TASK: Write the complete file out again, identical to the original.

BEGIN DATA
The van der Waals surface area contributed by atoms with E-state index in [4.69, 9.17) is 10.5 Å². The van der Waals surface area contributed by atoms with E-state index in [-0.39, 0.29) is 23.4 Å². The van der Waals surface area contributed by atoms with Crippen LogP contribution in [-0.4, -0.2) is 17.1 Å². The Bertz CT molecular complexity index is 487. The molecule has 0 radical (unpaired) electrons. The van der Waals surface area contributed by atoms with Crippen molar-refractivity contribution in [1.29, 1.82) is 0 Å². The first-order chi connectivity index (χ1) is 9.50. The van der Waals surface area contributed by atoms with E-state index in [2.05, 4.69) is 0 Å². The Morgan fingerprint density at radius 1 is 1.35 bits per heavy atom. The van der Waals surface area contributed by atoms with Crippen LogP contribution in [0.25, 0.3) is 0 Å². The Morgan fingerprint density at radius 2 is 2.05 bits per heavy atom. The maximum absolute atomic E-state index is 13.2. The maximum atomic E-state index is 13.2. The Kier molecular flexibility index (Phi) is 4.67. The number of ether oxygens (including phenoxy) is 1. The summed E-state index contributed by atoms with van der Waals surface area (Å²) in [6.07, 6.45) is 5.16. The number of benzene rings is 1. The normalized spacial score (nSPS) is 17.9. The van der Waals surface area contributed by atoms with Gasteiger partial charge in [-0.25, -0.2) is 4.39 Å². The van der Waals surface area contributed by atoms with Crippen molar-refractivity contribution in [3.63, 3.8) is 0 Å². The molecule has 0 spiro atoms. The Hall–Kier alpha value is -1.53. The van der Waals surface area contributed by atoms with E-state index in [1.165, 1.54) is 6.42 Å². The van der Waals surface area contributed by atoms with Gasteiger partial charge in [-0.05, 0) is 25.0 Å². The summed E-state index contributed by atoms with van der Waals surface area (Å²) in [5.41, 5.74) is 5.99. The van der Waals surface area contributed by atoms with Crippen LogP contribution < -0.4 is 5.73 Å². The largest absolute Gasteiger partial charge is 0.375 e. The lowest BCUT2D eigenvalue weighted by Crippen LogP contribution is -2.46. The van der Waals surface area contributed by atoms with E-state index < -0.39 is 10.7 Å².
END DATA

The van der Waals surface area contributed by atoms with E-state index in [4.69, 9.17) is 10.5 Å². The van der Waals surface area contributed by atoms with E-state index in [-0.39, 0.29) is 23.4 Å². The van der Waals surface area contributed by atoms with Crippen LogP contribution in [-0.4, -0.2) is 17.1 Å². The Bertz CT molecular complexity index is 487. The molecule has 0 radical (unpaired) electrons. The van der Waals surface area contributed by atoms with Crippen molar-refractivity contribution in [1.29, 1.82) is 0 Å². The first-order chi connectivity index (χ1) is 9.50. The van der Waals surface area contributed by atoms with E-state index in [2.05, 4.69) is 0 Å². The Morgan fingerprint density at radius 1 is 1.35 bits per heavy atom. The van der Waals surface area contributed by atoms with Crippen LogP contribution in [0.25, 0.3) is 0 Å². The Morgan fingerprint density at radius 2 is 2.05 bits per heavy atom. The maximum absolute atomic E-state index is 13.2. The maximum atomic E-state index is 13.2. The Kier molecular flexibility index (Phi) is 4.67. The number of ether oxygens (including phenoxy) is 1. The summed E-state index contributed by atoms with van der Waals surface area (Å²) in [6.07, 6.45) is 5.16. The number of benzene rings is 1. The normalized spacial score (nSPS) is 17.9. The van der Waals surface area contributed by atoms with Gasteiger partial charge in [-0.25, -0.2) is 4.39 Å². The van der Waals surface area contributed by atoms with Crippen molar-refractivity contribution in [3.63, 3.8) is 0 Å². The molecule has 0 spiro atoms. The Hall–Kier alpha value is -1.53. The van der Waals surface area contributed by atoms with E-state index in [1.165, 1.54) is 6.42 Å². The van der Waals surface area contributed by atoms with Gasteiger partial charge in [-0.05, 0) is 25.0 Å². The summed E-state index contributed by atoms with van der Waals surface area (Å²) in [5.41, 5.74) is 5.99. The van der Waals surface area contributed by atoms with Crippen LogP contribution < -0.4 is 5.73 Å². The largest absolute Gasteiger partial charge is 0.375 e. The lowest BCUT2D eigenvalue weighted by Crippen LogP contribution is -2.46. The van der Waals surface area contributed by atoms with E-state index < -0.39 is 10.7 Å².